I have carried this bit of verse with me for 49 years. This was all I could remember, and I hadn’t the slightest idea who wrote it. As soon as search engines were invented I began looking. Sometimes I would forget, and years would go by without a search, but always I came back. And I honed my search skills over the years, until this week I did it right. I found my poem and I found my poet.
Clarence Thomas Urmy wrote the poem. I have yet to find any biographical material on him, but the poem was published in a volume called A California Troubadour in 1912. Urmy must have been well-known in his day. At the end of this I have appended the credits from the book. He was in Atlantic Monthly, Cosmopolitan, and Harper’s Bazaar, to name only a few. Who was this man whose poetry has remained with me for so long? Well, I looked for this poem for almost half a century. I suppose I can spend a little time looking for Mr. Urmy.1
The poem is called “Blondel” and concerns a legendary minstrel, perhaps the minstrel of King Richard the Lionhearted. I have also appended part of a Wikipedia article on Blondel and Richard. Now that I have the entire poem, more lines come back to me and seem familiar and I can see dear Sister Gerard. She was a large woman with an even larger smile. “A bed, a book, a crucifix…” Thank you Sister.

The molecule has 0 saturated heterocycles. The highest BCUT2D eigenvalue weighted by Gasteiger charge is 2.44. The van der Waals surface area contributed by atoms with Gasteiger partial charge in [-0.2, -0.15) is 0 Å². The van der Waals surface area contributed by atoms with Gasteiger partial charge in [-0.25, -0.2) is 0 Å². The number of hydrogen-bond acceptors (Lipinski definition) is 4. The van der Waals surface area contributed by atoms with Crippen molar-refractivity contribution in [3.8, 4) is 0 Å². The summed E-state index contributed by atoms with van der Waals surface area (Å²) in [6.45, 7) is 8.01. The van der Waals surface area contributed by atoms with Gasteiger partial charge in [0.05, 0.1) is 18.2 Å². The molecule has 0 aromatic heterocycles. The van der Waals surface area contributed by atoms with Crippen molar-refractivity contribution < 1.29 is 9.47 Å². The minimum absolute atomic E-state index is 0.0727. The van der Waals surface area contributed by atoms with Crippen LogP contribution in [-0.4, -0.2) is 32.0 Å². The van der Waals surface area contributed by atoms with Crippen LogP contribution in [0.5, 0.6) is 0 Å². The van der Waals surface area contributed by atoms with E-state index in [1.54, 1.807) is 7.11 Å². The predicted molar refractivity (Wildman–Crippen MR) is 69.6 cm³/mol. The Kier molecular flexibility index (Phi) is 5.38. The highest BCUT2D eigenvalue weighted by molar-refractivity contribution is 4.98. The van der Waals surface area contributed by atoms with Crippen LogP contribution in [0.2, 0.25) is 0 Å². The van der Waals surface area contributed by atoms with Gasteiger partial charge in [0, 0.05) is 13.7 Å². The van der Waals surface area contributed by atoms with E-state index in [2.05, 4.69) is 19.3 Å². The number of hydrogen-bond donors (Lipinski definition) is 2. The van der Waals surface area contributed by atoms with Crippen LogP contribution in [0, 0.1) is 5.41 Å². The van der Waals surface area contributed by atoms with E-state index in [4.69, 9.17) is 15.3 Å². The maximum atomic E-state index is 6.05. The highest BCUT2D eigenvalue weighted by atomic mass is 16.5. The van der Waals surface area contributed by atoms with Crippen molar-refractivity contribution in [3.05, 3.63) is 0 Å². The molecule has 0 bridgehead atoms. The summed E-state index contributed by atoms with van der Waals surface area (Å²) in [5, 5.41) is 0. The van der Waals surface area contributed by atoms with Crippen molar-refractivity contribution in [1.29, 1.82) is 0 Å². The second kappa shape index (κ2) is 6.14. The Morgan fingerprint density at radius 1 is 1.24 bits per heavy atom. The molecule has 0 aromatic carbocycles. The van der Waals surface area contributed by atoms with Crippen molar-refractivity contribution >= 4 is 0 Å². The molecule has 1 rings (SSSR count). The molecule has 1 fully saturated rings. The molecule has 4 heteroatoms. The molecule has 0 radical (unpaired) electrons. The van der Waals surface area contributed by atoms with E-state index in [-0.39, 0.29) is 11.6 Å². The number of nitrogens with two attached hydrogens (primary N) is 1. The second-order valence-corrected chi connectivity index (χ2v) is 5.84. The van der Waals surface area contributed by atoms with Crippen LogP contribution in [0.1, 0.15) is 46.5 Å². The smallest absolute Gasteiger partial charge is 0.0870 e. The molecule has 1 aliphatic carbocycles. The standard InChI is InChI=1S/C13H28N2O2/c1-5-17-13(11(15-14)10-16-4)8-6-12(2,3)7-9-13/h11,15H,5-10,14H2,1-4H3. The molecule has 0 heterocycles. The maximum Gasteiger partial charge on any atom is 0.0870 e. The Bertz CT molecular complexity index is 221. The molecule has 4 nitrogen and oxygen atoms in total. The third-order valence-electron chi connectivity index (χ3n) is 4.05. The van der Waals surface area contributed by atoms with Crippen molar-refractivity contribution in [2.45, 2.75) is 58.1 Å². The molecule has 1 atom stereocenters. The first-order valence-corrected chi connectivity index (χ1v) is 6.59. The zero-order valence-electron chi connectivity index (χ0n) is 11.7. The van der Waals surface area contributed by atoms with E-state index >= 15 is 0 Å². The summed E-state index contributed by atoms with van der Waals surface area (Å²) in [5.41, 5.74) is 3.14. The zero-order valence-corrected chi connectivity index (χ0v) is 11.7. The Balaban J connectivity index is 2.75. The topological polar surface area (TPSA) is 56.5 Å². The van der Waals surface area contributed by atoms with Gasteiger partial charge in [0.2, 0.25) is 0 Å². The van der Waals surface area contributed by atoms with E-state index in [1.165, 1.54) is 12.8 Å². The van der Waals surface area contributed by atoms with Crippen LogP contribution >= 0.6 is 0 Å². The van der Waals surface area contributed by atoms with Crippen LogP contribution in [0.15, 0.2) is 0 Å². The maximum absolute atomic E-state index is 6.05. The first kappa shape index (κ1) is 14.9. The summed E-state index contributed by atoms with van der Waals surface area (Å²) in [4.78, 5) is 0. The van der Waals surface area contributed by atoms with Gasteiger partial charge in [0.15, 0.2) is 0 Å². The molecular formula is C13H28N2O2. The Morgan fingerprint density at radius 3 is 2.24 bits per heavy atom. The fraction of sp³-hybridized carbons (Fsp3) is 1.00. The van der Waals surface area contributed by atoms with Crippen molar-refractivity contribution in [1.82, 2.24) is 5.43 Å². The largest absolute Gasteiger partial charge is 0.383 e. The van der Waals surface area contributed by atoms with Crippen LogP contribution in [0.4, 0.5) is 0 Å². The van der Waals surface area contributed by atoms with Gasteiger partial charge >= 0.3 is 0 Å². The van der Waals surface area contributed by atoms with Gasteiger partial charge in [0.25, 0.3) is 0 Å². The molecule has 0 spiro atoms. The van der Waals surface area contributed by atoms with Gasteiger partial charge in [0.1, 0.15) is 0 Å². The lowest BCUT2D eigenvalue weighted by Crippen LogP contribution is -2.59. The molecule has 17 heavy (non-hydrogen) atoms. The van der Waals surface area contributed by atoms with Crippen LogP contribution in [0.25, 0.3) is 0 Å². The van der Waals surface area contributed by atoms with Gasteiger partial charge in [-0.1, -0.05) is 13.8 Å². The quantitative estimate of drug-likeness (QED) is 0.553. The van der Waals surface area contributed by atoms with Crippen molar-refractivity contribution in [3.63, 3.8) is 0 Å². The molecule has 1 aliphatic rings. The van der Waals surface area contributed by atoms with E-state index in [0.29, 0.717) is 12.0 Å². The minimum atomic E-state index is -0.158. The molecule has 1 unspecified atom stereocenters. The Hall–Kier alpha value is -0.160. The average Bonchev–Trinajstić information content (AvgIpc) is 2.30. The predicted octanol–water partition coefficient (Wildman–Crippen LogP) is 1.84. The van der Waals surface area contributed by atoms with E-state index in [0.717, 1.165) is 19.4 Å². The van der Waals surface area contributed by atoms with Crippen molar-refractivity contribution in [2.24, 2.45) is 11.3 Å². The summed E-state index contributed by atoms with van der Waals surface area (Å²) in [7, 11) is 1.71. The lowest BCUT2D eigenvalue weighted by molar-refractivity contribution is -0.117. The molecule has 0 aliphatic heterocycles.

by Clarence Thomas Urmy
WITHIN my heart I long have kept
A little chamber cleanly swept,
Embroidered with a fleur-de-lis,
And lintel boughs of redwood-tree;
A bed, a book, a crucifix,
Two little copper candlesticks
With tapers ready for the match
The moment I his footfall catch,
That when in thought he comes to me
He straightway at his ease may be.
This guest I love so to allure—
Blondel, King Richard’s Troubadour!
He often comes, but sings no more
(He says his singing days are o’er!);
Still, sweet of tongue and filled with tales
Of knights and ladies, bowers and vales,
He caps our frugal meal with talk
Of langue d’oïl and langue d’oc,
Of Picardy and Aquitaine,
Blanche of Castile and Charlemagne,
Of ménestrel, trouvère, conteur,
Mime, histrion, and old harpeur—
Small wonder that I love him well,
King Richard’s troubadour, Blondel!
Still, as he comes at candle-light
And goes before the east is bright,